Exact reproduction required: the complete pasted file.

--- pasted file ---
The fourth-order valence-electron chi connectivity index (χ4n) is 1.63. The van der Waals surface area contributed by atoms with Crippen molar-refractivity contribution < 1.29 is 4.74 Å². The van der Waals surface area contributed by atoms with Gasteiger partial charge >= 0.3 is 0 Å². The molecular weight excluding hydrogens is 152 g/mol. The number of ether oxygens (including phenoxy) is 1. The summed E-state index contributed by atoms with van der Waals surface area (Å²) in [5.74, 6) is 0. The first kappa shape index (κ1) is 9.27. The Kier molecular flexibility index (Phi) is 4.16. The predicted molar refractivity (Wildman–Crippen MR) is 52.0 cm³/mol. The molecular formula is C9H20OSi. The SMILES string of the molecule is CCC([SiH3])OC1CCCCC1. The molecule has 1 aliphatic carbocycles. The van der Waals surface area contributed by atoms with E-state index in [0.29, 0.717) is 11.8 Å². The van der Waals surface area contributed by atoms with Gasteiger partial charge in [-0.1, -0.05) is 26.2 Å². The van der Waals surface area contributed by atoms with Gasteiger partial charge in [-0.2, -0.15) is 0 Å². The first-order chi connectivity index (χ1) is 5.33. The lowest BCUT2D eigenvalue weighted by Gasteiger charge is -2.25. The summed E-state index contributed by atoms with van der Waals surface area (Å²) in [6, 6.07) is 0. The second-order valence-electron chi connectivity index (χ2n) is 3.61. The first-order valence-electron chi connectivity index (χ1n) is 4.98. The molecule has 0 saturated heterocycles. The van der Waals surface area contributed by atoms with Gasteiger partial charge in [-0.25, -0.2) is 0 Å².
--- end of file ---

The fourth-order valence-electron chi connectivity index (χ4n) is 1.63. The van der Waals surface area contributed by atoms with Crippen molar-refractivity contribution < 1.29 is 4.74 Å². The van der Waals surface area contributed by atoms with Gasteiger partial charge >= 0.3 is 0 Å². The molecular weight excluding hydrogens is 152 g/mol. The number of ether oxygens (including phenoxy) is 1. The summed E-state index contributed by atoms with van der Waals surface area (Å²) in [5.74, 6) is 0. The first kappa shape index (κ1) is 9.27. The Kier molecular flexibility index (Phi) is 4.16. The predicted molar refractivity (Wildman–Crippen MR) is 52.0 cm³/mol. The molecular formula is C9H20OSi. The SMILES string of the molecule is CCC([SiH3])OC1CCCCC1. The molecule has 1 aliphatic carbocycles. The van der Waals surface area contributed by atoms with E-state index in [0.29, 0.717) is 11.8 Å². The van der Waals surface area contributed by atoms with Gasteiger partial charge in [-0.1, -0.05) is 26.2 Å². The van der Waals surface area contributed by atoms with Gasteiger partial charge in [-0.2, -0.15) is 0 Å². The first-order chi connectivity index (χ1) is 5.33. The lowest BCUT2D eigenvalue weighted by Gasteiger charge is -2.25. The summed E-state index contributed by atoms with van der Waals surface area (Å²) in [6, 6.07) is 0. The second-order valence-electron chi connectivity index (χ2n) is 3.61. The first-order valence-electron chi connectivity index (χ1n) is 4.98. The molecule has 0 saturated heterocycles. The van der Waals surface area contributed by atoms with Gasteiger partial charge in [-0.25, -0.2) is 0 Å².